Saturday, October 14, 2017

speeding into fifty

SUMMER, 1970s: The suburban neighborhood is full of active children. Baseball, Big Wheels, yellow metal Tonka dump trucks, plastic army men, Barbies and GI Joes create a carnival of playtime - until 2:30 in the afternoon, that is. That’s when the yards clear of children, when kids up and down the street vanish into houses. It may be your house or that of some family you’ve never met. Just come on in and sprawl in front of the wood-paneled console television and start spinning that UHF dial and working the rabbit ears, because it’s two-thirty: time for Speed Racer.

Speed Racer! Pioneer in children’s action cartoons, arguably the most popular anime ever released in America, touchstone of a generation’s obsession with fast cars and gadgets, wellspring of two hemisphere’s worth of sequels and merchandise and big-budget Hollywood films and speeding tickets for millions of grownup kids. It’s been fifty years since Speed and Trixie and Spritle and Chim Chim first came racing down the track. Fifty years! Yet the series is still a pop culture icon, not just in the anime-fan world, but anywhere kids watched cartoons and occasionally got behind the wheel of the safely-parked family car and made ‘vroom vroom’ noises.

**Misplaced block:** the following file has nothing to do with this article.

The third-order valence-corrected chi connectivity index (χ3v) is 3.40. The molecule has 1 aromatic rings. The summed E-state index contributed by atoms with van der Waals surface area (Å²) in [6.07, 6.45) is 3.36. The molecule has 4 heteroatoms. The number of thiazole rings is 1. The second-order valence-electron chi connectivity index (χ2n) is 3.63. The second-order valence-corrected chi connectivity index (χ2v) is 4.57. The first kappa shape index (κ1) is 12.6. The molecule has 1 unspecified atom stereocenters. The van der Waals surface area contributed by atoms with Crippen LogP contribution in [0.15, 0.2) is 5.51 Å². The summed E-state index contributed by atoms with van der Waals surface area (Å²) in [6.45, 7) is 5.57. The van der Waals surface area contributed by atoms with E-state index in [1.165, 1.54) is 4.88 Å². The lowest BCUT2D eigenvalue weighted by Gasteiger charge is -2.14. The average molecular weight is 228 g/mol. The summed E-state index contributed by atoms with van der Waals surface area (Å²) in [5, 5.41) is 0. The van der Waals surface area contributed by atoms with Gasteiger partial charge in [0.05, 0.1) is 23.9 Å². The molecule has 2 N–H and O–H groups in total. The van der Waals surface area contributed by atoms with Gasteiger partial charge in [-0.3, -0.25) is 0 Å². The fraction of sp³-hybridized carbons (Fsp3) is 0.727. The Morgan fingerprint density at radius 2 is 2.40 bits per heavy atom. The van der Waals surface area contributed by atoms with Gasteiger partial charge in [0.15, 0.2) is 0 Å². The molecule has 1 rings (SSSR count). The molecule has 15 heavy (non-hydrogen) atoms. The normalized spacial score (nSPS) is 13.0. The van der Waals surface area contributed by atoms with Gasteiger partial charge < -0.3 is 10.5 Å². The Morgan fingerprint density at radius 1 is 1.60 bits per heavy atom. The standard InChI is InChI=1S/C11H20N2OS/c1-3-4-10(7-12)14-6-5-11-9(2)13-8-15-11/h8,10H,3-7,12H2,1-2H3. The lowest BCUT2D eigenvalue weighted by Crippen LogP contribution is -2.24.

Japanese animation studio Tatsunoko Productions’ first TV show, the Astro Boy-esque Space Ace, missed international success by inches. Studio head Tatsuo Yoshida produced their next series in color and shifted the concept away from cherubic Osamu Tezuka-style space kids, skewing older, creating a slightly more mature show. Mixing motor sports with everything else the mid 1960s had to offer – spies, rock and roll, robots, rockets, beehive hairdos, gals in clamdiggers flying helicopters, and a hero who raced in white pants and loafers, always ready to leap out of the drivers seat to help a damsel in distress or battle a secret plot to take over the world, Yoshida’s concept became 1967’s Mach Go Go Go. A success for Tatsunoko in Japan and the first in a long line of popular cartoons including Science Ninja Team Gatchaman, Casshan, Time Bokan, Honeybee Hutch, The Brave Frog and Macross, Mach Go Go Go would put the studio at the forefront of television animation for decades.